2. PhilBuk

      Re: The true face of democracy....

      If paid lobbyists were banned, politicians would be bankrupt.


  5. chivo243 Silver badge

    Ooo Oooh

    on the Mexican radiooo!

    I really wonder where these people come from? Pirate radio is a menace?, and the big cheese needs to spearhead taking it down... Shouldn't this job fall to someone down the ladder a ways?

  6. Rol

    Cunksplaining why Americans pay too much for zeros and ones.

    The internet was invented by a Brit, and like so many other Brit inventions, was bought by America for a couple of doughnuts and a free golfing holiday.

    This wasn't a bad thing though, as Britain didn't have the ability to roll out the world-wide infrastructure necessary for www to be a legitimate prefix.

    America used its mighty debt machine to span the world with zeros and ones, and to this day, it is all powered from America. You may remember the Three Mile Island meltdown was due to the power spike created as billions of Chinese got on-line for the first time. The reactor itself saw the sense in getting closer to the power drain source and was only stopped from relocating to China by an eagle-eyed security guard who wouldn't let the reactor leave the site without a security pass.

    Running the World-Wide-Web doesn't come cheap, and it is for this reason Americans pay huge sums for an internet connection.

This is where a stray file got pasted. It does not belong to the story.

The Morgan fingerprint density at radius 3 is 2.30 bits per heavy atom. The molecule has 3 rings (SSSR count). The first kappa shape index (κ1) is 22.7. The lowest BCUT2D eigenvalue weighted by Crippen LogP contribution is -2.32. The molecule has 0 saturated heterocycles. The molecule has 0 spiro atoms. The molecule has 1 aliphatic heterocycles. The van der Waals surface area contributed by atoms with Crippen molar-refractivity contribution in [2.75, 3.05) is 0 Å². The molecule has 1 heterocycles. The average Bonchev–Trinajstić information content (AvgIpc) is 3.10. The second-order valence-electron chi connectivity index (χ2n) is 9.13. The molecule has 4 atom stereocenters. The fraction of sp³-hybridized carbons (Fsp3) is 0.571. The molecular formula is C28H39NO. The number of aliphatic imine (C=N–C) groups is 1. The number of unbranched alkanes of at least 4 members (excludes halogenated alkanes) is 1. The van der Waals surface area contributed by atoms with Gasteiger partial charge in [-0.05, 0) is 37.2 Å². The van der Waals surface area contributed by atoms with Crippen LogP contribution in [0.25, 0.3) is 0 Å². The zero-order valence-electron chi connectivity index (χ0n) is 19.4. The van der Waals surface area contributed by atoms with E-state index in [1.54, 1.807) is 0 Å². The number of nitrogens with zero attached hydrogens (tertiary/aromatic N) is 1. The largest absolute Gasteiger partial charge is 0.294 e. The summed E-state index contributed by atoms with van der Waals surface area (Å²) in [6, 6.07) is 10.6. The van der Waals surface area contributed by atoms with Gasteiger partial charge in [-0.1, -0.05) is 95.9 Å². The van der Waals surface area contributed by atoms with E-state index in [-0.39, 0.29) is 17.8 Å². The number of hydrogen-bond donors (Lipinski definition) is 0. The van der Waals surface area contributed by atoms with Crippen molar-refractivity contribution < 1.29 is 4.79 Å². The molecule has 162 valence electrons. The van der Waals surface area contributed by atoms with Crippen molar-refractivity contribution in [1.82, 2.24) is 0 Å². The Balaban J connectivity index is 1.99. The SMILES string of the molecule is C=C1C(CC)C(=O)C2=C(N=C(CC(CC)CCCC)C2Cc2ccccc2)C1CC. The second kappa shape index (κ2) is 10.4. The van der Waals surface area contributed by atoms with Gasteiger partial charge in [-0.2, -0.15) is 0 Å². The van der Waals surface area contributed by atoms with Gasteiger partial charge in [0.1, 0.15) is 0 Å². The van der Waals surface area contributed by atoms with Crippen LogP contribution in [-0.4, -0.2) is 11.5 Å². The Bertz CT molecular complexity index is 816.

Several American companies have been arguing that it is unfair that the total cost of the internet is shouldered by the American public alone, and have taken action against the rest of the world by withholding taxes.

    The rest of the world are now deliberating on a new tax which charges American companies for every zero and one that gets sent from their computers, which looks likely to be countered by the invention of Quantum bits, that will dodge the new tax as they are not a one or a zero, but are on average about a half of 1.

    1. Aladdin Sane

      Re: Cunksplaining why Americans pay too much for zeros and ones.

      Internet's an American invention old bean. You seem to be conflating it with the World Wide Web, which is just a small part of the internet.

      1. Rol

        Re: Cunksplaining why Americans pay too much for zeros and ones.

        I sincerely hope that isn't the only bit you take issue with.

        1. Aladdin Sane

          Re: Cunksplaining why Americans pay too much for zeros and ones.

          It's the only bit that didn't have me reaching for a sedative.

        2. Michael Wojcik Silver badge

          Re: Cunksplaining why Americans pay too much for zeros and ones.

          I sincerely hope that isn't the only bit you take issue with..

          While Poe's Law always applies, I figured the whole thing was trolling (in the traditional Usenet sense). The Three Mile Island part alone pushes it over the top.

          As such, while it's no "shadow in a vacuum", it's not bad. Nice mansplaining tone (I can almost see the author taking the pipe out of his mouth and gesticulating with it while nodding wisely) and an array of pleasantly vague misrepresentations. I'm a bit surprised it didn't hook more fish.

  7. adam payne

    he revealed that pirate radio stations are equivalent to drug dealing, at least in his eyes.

    This guy has some serious issues!

  8. StuntMisanthrope

    An invoice, no I’m a lawyer.

    Having been on the receiving end of ‘ahem’ your disgrace to a derivative of our common law system, which is really sayin’ something. I understand why all the extradition treaties are unilateral. You wouldn’t have any ‘defenders’ of freedom left. #icanbuyyouacoupleofdays #itsbackedbyguvmint

    1. StuntMisanthrope

      Re: An invoice, no I’m a lawyer.